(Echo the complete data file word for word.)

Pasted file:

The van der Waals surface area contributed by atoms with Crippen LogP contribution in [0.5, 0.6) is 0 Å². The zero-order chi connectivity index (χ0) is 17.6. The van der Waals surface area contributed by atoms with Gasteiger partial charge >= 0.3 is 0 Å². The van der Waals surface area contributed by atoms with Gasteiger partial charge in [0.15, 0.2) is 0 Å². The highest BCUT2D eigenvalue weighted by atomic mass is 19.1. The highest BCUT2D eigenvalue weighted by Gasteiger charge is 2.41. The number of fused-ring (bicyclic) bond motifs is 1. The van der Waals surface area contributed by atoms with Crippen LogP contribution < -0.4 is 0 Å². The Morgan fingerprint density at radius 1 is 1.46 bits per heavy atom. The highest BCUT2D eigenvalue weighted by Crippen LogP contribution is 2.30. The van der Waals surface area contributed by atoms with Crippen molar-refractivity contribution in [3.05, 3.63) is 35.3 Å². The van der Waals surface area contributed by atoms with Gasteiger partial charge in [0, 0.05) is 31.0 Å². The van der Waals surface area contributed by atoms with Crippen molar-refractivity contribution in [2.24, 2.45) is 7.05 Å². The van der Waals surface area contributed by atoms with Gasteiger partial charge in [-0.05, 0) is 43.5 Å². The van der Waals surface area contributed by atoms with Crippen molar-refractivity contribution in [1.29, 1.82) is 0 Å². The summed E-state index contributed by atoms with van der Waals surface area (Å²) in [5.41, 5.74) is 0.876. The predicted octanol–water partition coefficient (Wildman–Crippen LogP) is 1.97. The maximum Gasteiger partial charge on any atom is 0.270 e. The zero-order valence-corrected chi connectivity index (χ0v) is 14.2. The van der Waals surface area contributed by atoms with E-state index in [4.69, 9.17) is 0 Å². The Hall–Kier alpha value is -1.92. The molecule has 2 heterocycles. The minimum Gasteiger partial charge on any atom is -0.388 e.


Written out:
The van der Waals surface area contributed by atoms with Crippen LogP contribution in [0.5, 0.6) is 0 Å². The zero-order chi connectivity index (χ0) is 17.6. The van der Waals surface area contributed by atoms with Gasteiger partial charge >= 0.3 is 0 Å². The van der Waals surface area contributed by atoms with Gasteiger partial charge in [0.15, 0.2) is 0 Å². The highest BCUT2D eigenvalue weighted by atomic mass is 19.1. The highest BCUT2D eigenvalue weighted by Gasteiger charge is 2.41. The number of fused-ring (bicyclic) bond motifs is 1. The van der Waals surface area contributed by atoms with Crippen LogP contribution < -0.4 is 0 Å². The Morgan fingerprint density at radius 1 is 1.46 bits per heavy atom. The highest BCUT2D eigenvalue weighted by Crippen LogP contribution is 2.30. The van der Waals surface area contributed by atoms with Crippen molar-refractivity contribution in [3.05, 3.63) is 35.3 Å². The van der Waals surface area contributed by atoms with Gasteiger partial charge in [0, 0.05) is 31.0 Å². The van der Waals surface area contributed by atoms with Crippen molar-refractivity contribution in [2.24, 2.45) is 7.05 Å². The van der Waals surface area contributed by atoms with Gasteiger partial charge in [-0.05, 0) is 43.5 Å². The van der Waals surface area contributed by atoms with Crippen molar-refractivity contribution in [1.29, 1.82) is 0 Å². The summed E-state index contributed by atoms with van der Waals surface area (Å²) in [5.41, 5.74) is 0.876. The predicted octanol–water partition coefficient (Wildman–Crippen LogP) is 1.97. The maximum Gasteiger partial charge on any atom is 0.270 e. The zero-order valence-corrected chi connectivity index (χ0v) is 14.2. The van der Waals surface area contributed by atoms with E-state index in [4.69, 9.17) is 0 Å². The Hall–Kier alpha value is -1.92. The molecule has 2 heterocycles. The minimum Gasteiger partial charge on any atom is -0.388 e.